Gene amplification is defined as an increase in the copy number of a restricted region of a chromosome arm [20,21]. Gene amplification is an influential factor in the expression of both protein-coding and non-coding genes, affecting the activity of various signaling pathways in cancer. Gene amplification, similar to gene mutation, plays a significant role in tumorigenesis in many types of cancer, such as gastric cancer, ovarian cancer, hepatocellular carcinoma, colon cancer, and others [22,23]. Thus, targeting the “driver genes” that are amplified may provide novel opportunities for precision medicine [20].
One of the most studied gene amplifications is erb-b2 receptor tyrosine kinase 2 (ERBB2), an important driver oncogene for breast cancer [24]. In breast cancer, gene amplification of ERBB2 is strongly correlated with its protein expression. Moreover, ERBB2 amplification is also observed in gastric cancer [25,26]. Mesenchymal-epithelial transition factor (MET) is a proto-oncogene that encodes a receptor tyrosine kinase, and aberrant activation of MET signaling occurs in a subset of advanced cancers as a result of various genetic alterations, including gene amplification [27]. Recently, MET amplification was identified as a potential oncogenic driver for several cancers, and therapy with TKIs that target MET shows promise as an effective treatment, based on preclinical and clinical data [28].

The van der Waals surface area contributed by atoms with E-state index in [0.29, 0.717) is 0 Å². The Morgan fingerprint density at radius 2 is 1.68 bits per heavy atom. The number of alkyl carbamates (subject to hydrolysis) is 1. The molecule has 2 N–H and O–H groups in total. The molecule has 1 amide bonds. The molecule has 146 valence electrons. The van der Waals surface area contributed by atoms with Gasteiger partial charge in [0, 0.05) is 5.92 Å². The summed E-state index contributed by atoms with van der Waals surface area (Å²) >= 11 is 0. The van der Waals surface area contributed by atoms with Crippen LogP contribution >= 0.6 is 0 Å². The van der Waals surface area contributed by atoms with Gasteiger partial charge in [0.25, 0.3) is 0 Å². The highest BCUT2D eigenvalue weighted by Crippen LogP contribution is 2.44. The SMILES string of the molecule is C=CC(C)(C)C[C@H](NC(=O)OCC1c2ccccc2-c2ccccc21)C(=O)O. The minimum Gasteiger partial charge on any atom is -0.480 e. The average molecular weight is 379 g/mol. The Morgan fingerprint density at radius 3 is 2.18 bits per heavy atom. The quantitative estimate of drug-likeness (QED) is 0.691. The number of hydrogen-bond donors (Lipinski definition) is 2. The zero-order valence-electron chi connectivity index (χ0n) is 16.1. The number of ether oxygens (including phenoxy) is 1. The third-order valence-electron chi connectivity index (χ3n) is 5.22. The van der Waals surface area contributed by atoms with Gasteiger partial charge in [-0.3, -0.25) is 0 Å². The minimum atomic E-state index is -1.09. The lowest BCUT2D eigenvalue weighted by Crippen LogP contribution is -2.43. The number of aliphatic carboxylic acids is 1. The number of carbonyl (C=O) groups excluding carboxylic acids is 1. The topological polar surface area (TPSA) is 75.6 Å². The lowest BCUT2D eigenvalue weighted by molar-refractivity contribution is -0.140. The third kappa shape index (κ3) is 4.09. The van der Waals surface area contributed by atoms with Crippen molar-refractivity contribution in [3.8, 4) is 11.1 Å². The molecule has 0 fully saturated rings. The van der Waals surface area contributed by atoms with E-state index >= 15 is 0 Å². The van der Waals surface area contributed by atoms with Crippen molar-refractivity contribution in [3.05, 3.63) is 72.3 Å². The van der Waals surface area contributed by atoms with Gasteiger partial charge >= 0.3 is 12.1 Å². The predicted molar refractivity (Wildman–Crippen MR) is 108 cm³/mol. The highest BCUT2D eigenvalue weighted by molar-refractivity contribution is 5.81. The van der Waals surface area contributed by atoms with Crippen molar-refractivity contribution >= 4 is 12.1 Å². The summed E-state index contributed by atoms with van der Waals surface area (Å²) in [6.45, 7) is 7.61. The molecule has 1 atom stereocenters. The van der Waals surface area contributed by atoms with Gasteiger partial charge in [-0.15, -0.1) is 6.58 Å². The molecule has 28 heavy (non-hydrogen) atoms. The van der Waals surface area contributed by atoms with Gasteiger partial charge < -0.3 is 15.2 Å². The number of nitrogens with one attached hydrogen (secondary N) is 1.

Using gene panel analysis, we showed that 2.2% of cancer patients had NTRK amplification, and that NTRK amplification resulted in protein overexpression in 14.8% of these patients. The results of gene amplification detected frequently conflict with the results of the corresponding protein overexpression. For example in TOGA trial [29], 131 patients (22.4%) were ERBB2 IHC 0 or 1 with gene amplification by fluorescent in situ hybridization. This discrepancy can be explained by decreased internalization or turnover of the HER2 (human epidermal growth factor receptor 2) protein [30] and bystander effect of ERBB2 gene amplification [31]. Ma et al. [32] recently suggested that interactions with peripheral blood mononuclear cells in the tumor microenvironment might increase ERBB2 and MMP9 (matrix metallopeptidase 9) mRNA and it might be involved in the mechanism responsible for this discrepancy. In comparison with ERBB2 amplification, protein overexpression was much lower in NTRK-amplified cancers. To determine whether or not NTRK amplification is an oncogenic driver, further preclinical study using TRK TKIs or RNA interference targeted to NTRK mRNA is needed. Even though we cannot conclude that NTRK amplification is an oncogenic driver, our study suggests that NTRK TKIs show promise to provide an effective treatment for cancers involving NTRK amplification.